Few experiences are grander than dinner in the Pool Room of Manhattan’s Four Seasons Restaurant. Located in the Seagram Building, it was designed by architects Mies van der Rohe and Phillip Johnson, and opened to a stunned public in 1959. Surrounded by Picassos and Kandinskys, and watching the famous beaded metal curtains ripple gently with the breeze, it occurs to most diners at some point that life doesn’t get much better. The space was designated as a historical landmark by the city government in 1989—the only New York restaurant to be honored as such.
Now, you can attempt to recreate a bit of this atmosphere at home with The Four Seasons Book of Cocktails (Sterling Publishing; $17.95). Written by Fred Dubose with the assistance of Four Seasons bartenders Greg Connolloy, Charles Corpion and John Varriano, the book contains more than 1,000 cocktail recipes. Along the way, the authors mix in advice on technique, along with information on the ingredients and equipment necessary to stock your home bar.
These aren’t just cocktails. These are the classics: Rob Roy, Rusty Nail, Mint Julep, Singapore Sling. Simply to mouth the words is enough to transport us back to a bygone era. Alongside the concise and precise recipes, the bartenders sprinkle wisdom on topics such as glassware (“At the Four Seasons, women are frequently served drinks in stem glasses, no matter the cocktail. This makes for a more artistic presentation, and—in our experience, at least—women are more likely than even the most meticulous gentleman to keep a stem glass upright and upspilt.”).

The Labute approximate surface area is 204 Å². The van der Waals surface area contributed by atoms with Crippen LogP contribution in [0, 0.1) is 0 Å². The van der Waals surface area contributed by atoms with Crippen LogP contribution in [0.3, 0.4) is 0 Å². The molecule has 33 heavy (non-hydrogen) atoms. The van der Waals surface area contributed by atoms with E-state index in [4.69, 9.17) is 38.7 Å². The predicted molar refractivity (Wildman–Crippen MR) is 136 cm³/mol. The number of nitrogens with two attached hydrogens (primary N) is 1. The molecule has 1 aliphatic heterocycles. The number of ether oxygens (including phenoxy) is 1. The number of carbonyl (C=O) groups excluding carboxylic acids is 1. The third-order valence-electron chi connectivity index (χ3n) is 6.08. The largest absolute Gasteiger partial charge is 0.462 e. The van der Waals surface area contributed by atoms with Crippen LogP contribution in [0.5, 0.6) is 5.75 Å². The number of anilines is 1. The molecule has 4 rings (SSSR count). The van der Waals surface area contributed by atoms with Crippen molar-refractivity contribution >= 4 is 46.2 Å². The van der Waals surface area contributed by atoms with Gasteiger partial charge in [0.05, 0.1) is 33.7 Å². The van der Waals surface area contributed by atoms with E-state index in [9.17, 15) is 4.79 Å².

If you’re of a certain age, you might wonder who on earth actually makes a pousse-café anymore; if you’re younger, you might wonder what I’m talking about. For the Millenials out there, the pousse-café is an after-dinner masterpiece created in the French Quarter of New Orleans. It consists of five or six liqueurs of different colors and specific gravities, poured slowly into a brandy snifter. If done correctly, the result is a layered kaleidoscope almost too beautiful to drink. Most recipes call for green Chartreuse, white Crème de Menthe, Galliano, Grenadine, Brandy, Vodka, Amaretto and Kirsch, ladled in slowly against the back of a spoon.
To go with all this booze, the book concludes with a chapter on bar bites. Naturally, they are arranged according to the seasons—Spring (white asparagus crostini; skewered hamachi with minted pea shoots); Summer (cherry tomatoes with peekytoe crabmeat; crisp squash blossoms); Autumn (potato-wrapped langoustines with caviar; new potato skins with crème fraiche and pesto); Winter (toasted brioche with quince and foie gras). If you’re up to replicating the classic cocktails, you can probably produce these tidbits at home.
This is a wonderful book about one of New York’s iconic restaurants. It allows us to relive an experience we’ll have on far too few occasions in life, but one which we can recreate and savor.